Thursday, January 23, 2003

NEW AVENUES IN CHOMSKY-HATING: This Matt Welch post that has a little excerpt of Chomsky HATE! in it that reminds me that the fresh new wave of Chomsky hatin' will take him to task for his limits as a linguist--his chosen discipline:

In the Soviet Union, linguistics, archaeology and ethnography suffered for decades under the state-supported fashion of Marrism and the nonsensical Japhetic Theory conceived by the Georgian scholar Nikolai Yakovlevich Marr, who founded the Japhetic Institute of the Soviet Academy of Sciences in 1921, named after Japhet, the eldest son of Noah in the well-known Judaeo-Christian myth of the ark. The teachings of Marr incurred the favour of Joseph Stalin and were propagated as official doctrine under Stalin's reign. Likewise, after the Second World War, a proliferation of tyrannical [Chomskyan and Neochomskyan - AMR] formalist schools of thought in North America and Europe philosophising about the nature of language largely on the basis of English syntax - though essentially just a scholarly fashion not supported by coercive measures in any way as horrific as the murders and incarcerations of the Stalinist repressions - was to dominate and debilitate linguistics as a discipline in the West just as Marrism had done in the Soviet Union. This trend has in the past several decades resulted in the diversion of much public and private funding into bogus science under the guise of 'theoretical linguistics', and away from the empirical scientific study of human language and the documentation and study of individual languages. The Australian linguist Robert Dixon observed:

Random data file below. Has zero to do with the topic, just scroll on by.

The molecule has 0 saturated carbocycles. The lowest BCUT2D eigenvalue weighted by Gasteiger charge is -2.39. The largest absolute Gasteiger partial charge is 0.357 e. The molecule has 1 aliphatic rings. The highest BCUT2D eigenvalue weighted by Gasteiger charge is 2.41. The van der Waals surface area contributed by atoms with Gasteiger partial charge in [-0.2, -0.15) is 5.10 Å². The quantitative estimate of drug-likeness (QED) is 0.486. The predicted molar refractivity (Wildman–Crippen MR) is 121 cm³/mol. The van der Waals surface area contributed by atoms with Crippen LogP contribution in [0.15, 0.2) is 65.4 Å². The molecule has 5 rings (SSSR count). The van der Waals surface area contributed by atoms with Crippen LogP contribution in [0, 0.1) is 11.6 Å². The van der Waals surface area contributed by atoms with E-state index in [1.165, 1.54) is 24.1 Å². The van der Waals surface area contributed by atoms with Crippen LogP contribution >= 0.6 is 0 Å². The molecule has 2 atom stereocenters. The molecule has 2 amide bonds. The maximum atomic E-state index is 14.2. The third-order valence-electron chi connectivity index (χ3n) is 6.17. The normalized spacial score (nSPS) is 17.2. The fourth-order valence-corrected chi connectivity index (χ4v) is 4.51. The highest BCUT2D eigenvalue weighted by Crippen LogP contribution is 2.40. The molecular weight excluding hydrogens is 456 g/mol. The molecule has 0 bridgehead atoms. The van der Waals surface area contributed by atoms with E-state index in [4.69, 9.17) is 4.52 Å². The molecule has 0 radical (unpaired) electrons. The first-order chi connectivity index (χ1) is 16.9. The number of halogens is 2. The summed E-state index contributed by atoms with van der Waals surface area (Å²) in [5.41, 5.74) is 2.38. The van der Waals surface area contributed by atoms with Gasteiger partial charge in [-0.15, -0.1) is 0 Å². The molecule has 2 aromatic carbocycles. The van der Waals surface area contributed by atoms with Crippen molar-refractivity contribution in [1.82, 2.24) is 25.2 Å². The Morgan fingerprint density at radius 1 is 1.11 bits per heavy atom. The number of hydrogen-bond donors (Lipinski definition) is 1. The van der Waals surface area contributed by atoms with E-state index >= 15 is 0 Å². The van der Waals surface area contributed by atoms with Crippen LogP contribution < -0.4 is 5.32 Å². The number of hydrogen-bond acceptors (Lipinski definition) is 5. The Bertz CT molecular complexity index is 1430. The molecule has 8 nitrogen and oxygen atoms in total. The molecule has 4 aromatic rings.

The formalists do have names for their 'theories'. I won't attempt a full list, but some of the theories of the past forty years are: Transformational Grammar, Standard Theory [what an arrogant name - AMR], Extended Standard Theory, Revised Extended Standard Theory, Government and Binding Theory, Principles and Parameters Theory (all of these associated with Chomsky) ... [Dixon lists fifteen more theories - AMR] ... The non-linguist reader will surely concur with my cynical comment that if a discipline can spawn, reject, and replace so many 'theories' (in most cases without bothering to actually write a grammar of a language in terms of the 'theory'), then it could be said to be off balance. And [formalists] often say that the people writing grammars of languages (something that, with rare exceptions, they do not do themselves) are working without a theory. As if one could possibly undertake any linguistic analysis without a theoretical basis. (1997: 131-132)

Even in the brief time that has elapsed [four years - AMR] since Dixon wrote this passage, new linguistic formalisms such as optimality, connectionism, minimalism and unification grammar have sprouted up and mushroomed. Chomsky's acolytes and their intellectual successors largely engage themselves in exercises which appeal more to a literary than to a scientific bent of mind ... This can hardly be called progress, and the real contribution of generative and neo-generative [= Chomskyan and Neochomskyan] linguistics to our understanding of language is meagre at best.

Thank you, Amritas, actual linguist. (AMR means Amritas, donchaknow.)

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